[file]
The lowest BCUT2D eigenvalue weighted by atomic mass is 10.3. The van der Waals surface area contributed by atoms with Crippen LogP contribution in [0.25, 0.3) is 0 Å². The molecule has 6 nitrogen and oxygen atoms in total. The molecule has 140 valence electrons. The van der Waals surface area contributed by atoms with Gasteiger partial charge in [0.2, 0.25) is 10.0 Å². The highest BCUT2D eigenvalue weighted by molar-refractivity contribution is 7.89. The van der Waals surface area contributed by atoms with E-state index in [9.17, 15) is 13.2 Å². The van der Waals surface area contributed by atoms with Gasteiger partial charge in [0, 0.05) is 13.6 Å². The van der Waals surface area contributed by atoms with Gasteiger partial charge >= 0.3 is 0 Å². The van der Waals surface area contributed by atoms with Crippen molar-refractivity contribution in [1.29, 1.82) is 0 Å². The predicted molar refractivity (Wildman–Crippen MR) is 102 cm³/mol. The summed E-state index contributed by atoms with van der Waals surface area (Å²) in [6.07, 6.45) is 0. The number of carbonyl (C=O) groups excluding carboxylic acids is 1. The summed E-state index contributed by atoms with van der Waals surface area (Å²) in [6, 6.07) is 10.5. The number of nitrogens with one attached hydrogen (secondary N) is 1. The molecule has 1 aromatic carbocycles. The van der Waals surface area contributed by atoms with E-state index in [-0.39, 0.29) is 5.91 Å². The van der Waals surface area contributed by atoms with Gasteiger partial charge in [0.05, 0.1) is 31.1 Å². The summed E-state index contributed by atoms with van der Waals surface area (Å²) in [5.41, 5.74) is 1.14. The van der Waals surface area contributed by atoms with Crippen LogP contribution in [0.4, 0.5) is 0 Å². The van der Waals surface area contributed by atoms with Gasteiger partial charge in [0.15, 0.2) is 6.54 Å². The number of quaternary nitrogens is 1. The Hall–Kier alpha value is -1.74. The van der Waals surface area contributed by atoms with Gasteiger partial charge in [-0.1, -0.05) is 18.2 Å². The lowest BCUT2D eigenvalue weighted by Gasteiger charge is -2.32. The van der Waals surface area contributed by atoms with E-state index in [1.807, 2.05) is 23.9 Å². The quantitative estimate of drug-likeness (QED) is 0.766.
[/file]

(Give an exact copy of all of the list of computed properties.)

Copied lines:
The lowest BCUT2D eigenvalue weighted by atomic mass is 10.3. The van der Waals surface area contributed by atoms with Crippen LogP contribution in [0.25, 0.3) is 0 Å². The molecule has 6 nitrogen and oxygen atoms in total. The molecule has 140 valence electrons. The van der Waals surface area contributed by atoms with Gasteiger partial charge in [0.2, 0.25) is 10.0 Å². The highest BCUT2D eigenvalue weighted by molar-refractivity contribution is 7.89. The van der Waals surface area contributed by atoms with E-state index in [9.17, 15) is 13.2 Å². The van der Waals surface area contributed by atoms with Gasteiger partial charge in [0, 0.05) is 13.6 Å². The van der Waals surface area contributed by atoms with Gasteiger partial charge >= 0.3 is 0 Å². The van der Waals surface area contributed by atoms with Crippen molar-refractivity contribution in [1.29, 1.82) is 0 Å². The predicted molar refractivity (Wildman–Crippen MR) is 102 cm³/mol. The summed E-state index contributed by atoms with van der Waals surface area (Å²) in [6.07, 6.45) is 0. The number of carbonyl (C=O) groups excluding carboxylic acids is 1. The summed E-state index contributed by atoms with van der Waals surface area (Å²) in [6, 6.07) is 10.5. The number of nitrogens with one attached hydrogen (secondary N) is 1. The molecule has 1 aromatic carbocycles. The van der Waals surface area contributed by atoms with E-state index in [-0.39, 0.29) is 5.91 Å². The van der Waals surface area contributed by atoms with Gasteiger partial charge in [0.05, 0.1) is 31.1 Å². The summed E-state index contributed by atoms with van der Waals surface area (Å²) in [5.41, 5.74) is 1.14. The van der Waals surface area contributed by atoms with Crippen LogP contribution in [0.4, 0.5) is 0 Å². The van der Waals surface area contributed by atoms with Gasteiger partial charge in [0.15, 0.2) is 6.54 Å². The number of quaternary nitrogens is 1. The Hall–Kier alpha value is -1.74. The van der Waals surface area contributed by atoms with Gasteiger partial charge in [-0.1, -0.05) is 18.2 Å². The lowest BCUT2D eigenvalue weighted by Gasteiger charge is -2.32. The van der Waals surface area contributed by atoms with E-state index in [1.807, 2.05) is 23.9 Å². The quantitative estimate of drug-likeness (QED) is 0.766.